Sudan’s President Omar al-Bashir on International Women’s Day on Friday ordered the release of all women arrested in connection with anti-government demonstrations, hours after protesters marched in the two largest cities.
Sudan has seen near-daily protests against Bashir since Dec. 19. The demonstrations were triggered by price increases and cash shortages but developed into the most sustained challenge to Bashir since he took power in a military coup three decades ago.
Earlier, hundreds of protesters chanted anti-government slogans after leaving Friday prayers at a major mosque linked to the opposition Umma party in the city of Omdurman, near Sudan’s capital, drawing tear-gas volleys from police, eyewitnesses said.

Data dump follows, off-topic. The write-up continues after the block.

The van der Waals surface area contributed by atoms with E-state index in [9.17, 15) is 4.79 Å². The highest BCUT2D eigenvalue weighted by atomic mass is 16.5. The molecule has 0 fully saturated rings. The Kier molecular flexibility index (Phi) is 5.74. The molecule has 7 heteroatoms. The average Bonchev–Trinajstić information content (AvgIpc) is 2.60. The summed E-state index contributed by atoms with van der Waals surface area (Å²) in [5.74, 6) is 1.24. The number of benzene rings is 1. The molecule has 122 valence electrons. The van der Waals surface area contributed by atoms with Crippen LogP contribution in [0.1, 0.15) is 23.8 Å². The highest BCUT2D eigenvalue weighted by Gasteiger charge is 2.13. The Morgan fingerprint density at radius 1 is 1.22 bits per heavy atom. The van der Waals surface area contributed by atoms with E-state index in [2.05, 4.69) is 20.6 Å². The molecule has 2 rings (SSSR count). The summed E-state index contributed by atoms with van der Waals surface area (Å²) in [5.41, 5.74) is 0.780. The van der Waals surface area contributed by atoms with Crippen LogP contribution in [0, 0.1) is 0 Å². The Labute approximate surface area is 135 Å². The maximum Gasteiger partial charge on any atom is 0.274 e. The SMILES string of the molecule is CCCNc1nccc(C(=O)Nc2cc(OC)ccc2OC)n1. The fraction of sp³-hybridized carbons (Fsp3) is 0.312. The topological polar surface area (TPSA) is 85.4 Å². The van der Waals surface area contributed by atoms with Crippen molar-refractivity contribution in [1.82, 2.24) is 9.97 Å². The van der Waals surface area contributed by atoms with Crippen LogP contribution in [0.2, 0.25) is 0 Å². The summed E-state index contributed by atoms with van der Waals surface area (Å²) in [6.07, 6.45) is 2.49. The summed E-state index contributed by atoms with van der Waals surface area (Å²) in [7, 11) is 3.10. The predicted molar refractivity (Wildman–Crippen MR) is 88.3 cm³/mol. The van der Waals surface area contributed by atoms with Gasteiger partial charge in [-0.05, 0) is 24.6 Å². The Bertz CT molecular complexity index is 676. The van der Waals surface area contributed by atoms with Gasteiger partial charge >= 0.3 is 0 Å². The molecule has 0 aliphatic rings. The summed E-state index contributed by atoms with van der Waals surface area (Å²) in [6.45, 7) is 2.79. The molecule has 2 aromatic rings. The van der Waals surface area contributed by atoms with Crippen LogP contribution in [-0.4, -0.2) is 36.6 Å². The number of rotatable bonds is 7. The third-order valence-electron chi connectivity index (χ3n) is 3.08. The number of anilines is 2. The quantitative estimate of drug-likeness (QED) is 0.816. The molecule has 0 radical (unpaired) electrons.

Last month Bashir declared a state of emergency, dissolved the central government, replaced state governors with security officials, expanded police powers and banned unlicensed public gatherings.
That has not stopped the protesters, hundreds of whom also demonstrated on Thursday under a women’s day theme.
Since the emergency measures came into effect last month, courts have been trying protesters in evening sessions, sparking more rallies outside court buildings.
Bashir is wanted by the International Criminal Court over charges of masterminding genocide in the Darfur region, which he denies. He has been lobbying for Sudan to be removed from a list of countries Washington considers state sponsors of terrorism.
The listing has blocked the investment and financial aid that Sudan was hoping for when the United States lifted sanctions in 2017, economists say.
Sudan has been rapidly expanding its money supply in an attempt to finance its budget deficit, causing spiraling inflation and a steep decline in the value of its currency.